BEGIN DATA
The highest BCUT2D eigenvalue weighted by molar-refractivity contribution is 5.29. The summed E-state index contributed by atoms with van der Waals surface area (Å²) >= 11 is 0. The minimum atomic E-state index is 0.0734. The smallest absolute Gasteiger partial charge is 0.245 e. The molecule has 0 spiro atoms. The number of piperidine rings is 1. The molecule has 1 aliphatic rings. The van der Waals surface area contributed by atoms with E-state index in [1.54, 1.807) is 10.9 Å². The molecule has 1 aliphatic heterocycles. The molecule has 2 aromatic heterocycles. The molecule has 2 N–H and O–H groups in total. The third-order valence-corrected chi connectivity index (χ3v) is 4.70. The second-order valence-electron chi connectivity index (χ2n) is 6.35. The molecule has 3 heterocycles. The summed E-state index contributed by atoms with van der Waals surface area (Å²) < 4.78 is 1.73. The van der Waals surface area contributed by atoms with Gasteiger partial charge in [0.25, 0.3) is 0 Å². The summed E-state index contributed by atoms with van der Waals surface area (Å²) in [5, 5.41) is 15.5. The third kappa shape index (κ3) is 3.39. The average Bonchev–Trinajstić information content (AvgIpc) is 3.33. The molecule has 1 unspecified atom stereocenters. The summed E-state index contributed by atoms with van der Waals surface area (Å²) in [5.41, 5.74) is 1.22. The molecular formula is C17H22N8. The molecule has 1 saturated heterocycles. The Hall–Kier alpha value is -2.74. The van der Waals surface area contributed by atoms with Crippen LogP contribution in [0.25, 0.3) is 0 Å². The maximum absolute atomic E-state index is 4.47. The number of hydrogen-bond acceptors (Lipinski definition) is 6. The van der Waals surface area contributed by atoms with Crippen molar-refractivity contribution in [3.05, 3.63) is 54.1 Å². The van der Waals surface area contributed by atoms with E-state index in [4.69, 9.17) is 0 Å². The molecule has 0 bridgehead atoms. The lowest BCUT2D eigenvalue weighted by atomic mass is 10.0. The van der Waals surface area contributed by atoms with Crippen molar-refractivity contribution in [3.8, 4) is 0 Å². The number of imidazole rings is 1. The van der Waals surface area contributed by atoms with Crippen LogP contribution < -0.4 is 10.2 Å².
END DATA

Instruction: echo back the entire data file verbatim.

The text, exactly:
The highest BCUT2D eigenvalue weighted by molar-refractivity contribution is 5.29. The summed E-state index contributed by atoms with van der Waals surface area (Å²) >= 11 is 0. The minimum atomic E-state index is 0.0734. The smallest absolute Gasteiger partial charge is 0.245 e. The molecule has 0 spiro atoms. The number of piperidine rings is 1. The molecule has 1 aliphatic rings. The van der Waals surface area contributed by atoms with E-state index in [1.54, 1.807) is 10.9 Å². The molecule has 1 aliphatic heterocycles. The molecule has 2 aromatic heterocycles. The molecule has 2 N–H and O–H groups in total. The third-order valence-corrected chi connectivity index (χ3v) is 4.70. The second-order valence-electron chi connectivity index (χ2n) is 6.35. The molecule has 3 heterocycles. The summed E-state index contributed by atoms with van der Waals surface area (Å²) < 4.78 is 1.73. The van der Waals surface area contributed by atoms with Gasteiger partial charge in [0.25, 0.3) is 0 Å². The summed E-state index contributed by atoms with van der Waals surface area (Å²) in [5, 5.41) is 15.5. The third kappa shape index (κ3) is 3.39. The average Bonchev–Trinajstić information content (AvgIpc) is 3.33. The molecule has 1 unspecified atom stereocenters. The summed E-state index contributed by atoms with van der Waals surface area (Å²) in [5.41, 5.74) is 1.22. The molecular formula is C17H22N8. The molecule has 1 saturated heterocycles. The Hall–Kier alpha value is -2.74. The van der Waals surface area contributed by atoms with Crippen LogP contribution in [0.25, 0.3) is 0 Å². The maximum absolute atomic E-state index is 4.47. The number of hydrogen-bond acceptors (Lipinski definition) is 6. The van der Waals surface area contributed by atoms with Crippen molar-refractivity contribution in [3.05, 3.63) is 54.1 Å². The van der Waals surface area contributed by atoms with E-state index in [4.69, 9.17) is 0 Å². The molecule has 0 bridgehead atoms. The lowest BCUT2D eigenvalue weighted by atomic mass is 10.0. The van der Waals surface area contributed by atoms with Crippen molar-refractivity contribution in [3.8, 4) is 0 Å². The number of imidazole rings is 1. The van der Waals surface area contributed by atoms with Crippen LogP contribution < -0.4 is 10.2 Å².